The loss of facial movement due to nerve damage is known as facial paralysis. The muscles of the face may sag or become weak. It can occur on either or both sides of the face. Some common reasons for facial paralysis are:
- infection or swelling of the facial nerve
- head trauma
- neck or head tumor
Facial paralysis can occur suddenly or slowly over some months, which happens in the case of a neck or head tumor. The cause will determine how long the paralysis may last.
The National Institute of Neurological Disorders and Stroke explains that Bell’s palsy is the most frequent reason behind facial paralysis. Around 40,000 Americans suffer sudden facial paralysis due to Bell’s palsy annually. Bell’s palsy leads to the swelling of the facial nerve. This usually causes facial muscles on one side to droop.
Considerate board certified facial plastic and reconstructive surgeon Dr. Eric Yavrouian provides treatments for facial paralysis to patients in Glendale, Pasadena, Burbank, Greater Los Angeles, Beverly Hills, CA, and other towns and cities in this area of The Golden State.
Facial Paralysis Treatment
Most Bell’s palsy patients will recover fully by themselves with or without treatment. But studies indicate that taking oral steroids such as prednisone as well as antiviral drugs can help enhance the possibility of full recovery. In addition, the patient can undergo physical therapy to strengthen their muscles and prevent long-term damage.
Patients who do not recover completely can undergo plastic surgery to address eyelids that cannot close fully or an uneven smile.
Eye damage is the most grievous danger associated with facial paralysis. Bell’s palsy typically prevents one or both eyelids from shutting properly, and the inability to blink normally can cause the cornea to dry out making it possible for particles to enter the eye and damage it.
Facial paralysis patients should apply artificial tears throughout the day as well as use an eye lubricant during bedtime. Furthermore, they may need to use a specialized clear plastic moisture chamber to ensure the eye remains moist and safe.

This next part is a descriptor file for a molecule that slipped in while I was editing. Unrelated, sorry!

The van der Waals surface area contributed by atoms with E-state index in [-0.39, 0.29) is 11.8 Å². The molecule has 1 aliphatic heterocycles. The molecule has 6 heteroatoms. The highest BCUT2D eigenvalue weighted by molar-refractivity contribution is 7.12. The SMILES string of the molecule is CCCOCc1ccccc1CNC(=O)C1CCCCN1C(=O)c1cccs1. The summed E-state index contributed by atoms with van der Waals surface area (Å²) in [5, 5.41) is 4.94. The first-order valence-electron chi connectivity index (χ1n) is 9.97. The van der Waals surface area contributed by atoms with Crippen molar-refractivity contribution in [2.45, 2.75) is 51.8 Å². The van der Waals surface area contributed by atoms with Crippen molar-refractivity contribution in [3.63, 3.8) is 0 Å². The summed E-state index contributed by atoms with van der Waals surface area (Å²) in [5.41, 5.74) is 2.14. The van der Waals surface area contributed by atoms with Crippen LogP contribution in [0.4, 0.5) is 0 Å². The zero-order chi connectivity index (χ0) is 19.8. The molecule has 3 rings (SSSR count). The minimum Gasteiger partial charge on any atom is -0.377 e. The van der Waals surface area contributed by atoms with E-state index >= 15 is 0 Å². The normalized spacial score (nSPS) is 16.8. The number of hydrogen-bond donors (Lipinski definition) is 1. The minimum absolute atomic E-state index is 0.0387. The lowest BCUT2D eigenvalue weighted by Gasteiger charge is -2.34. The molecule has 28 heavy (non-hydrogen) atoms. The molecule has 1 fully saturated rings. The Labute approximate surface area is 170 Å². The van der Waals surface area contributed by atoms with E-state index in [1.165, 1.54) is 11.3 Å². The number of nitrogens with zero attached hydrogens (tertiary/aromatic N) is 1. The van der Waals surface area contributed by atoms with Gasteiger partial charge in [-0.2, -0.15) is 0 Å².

People who experience facial paralysis due to a stroke will receive the same treatment as that given to patients of a majority of strokes. A special stroke therapy capable of destroying the stroke-causing clot may be useful for patients who have suffered a stroke recently.
For strokes that occurred long ago, the physician may use medications to mitigate the risk of further damage to the brain. Strokes are extremely time-sensitive, and if you suspect that you or a loved one may be experiencing a stroke, you should rush to an emergency room immediately.
Other Facial Paralysis
Patients with facial paralysis due to other reasons may also find it beneficial to undergo surgery to repair or restore compromised muscles or nerves or eliminate tumors. The surgeon may also place small weights within the upper lids to enable them to close.
People experiencing uncontrolled muscle motion along with facial paralysis can benefit from Botox injections (to freeze the muscles) as well as physical therapy.
Outlook for Facial Paralysis
Most people will completely recover from Bell’s palsy although it may take six months or more for complete recovery.
People suffering from a stroke should get medical attention immediately in order to enhance the chances of complete recovery with minimal damage to the brain and body.
Committed facial plastic and reconstructive surgeon Dr. Eric Yavrouian receives patients from Glendale, Pasadena, Burbank, Greater Los Angeles, Beverly Hills, CA, and nearby areas across the landscape for facial paralysis treatments.
For more information about treatments and procedures by Facial Plastic and Reconstructive Surgeon, Dr. Eric J. Yavrouian, serving patients in and around Glendale, Pasadena, Burbank and the Greater Los Angeles, CA area call 818-241-2150 or click here to contact him for a consultation.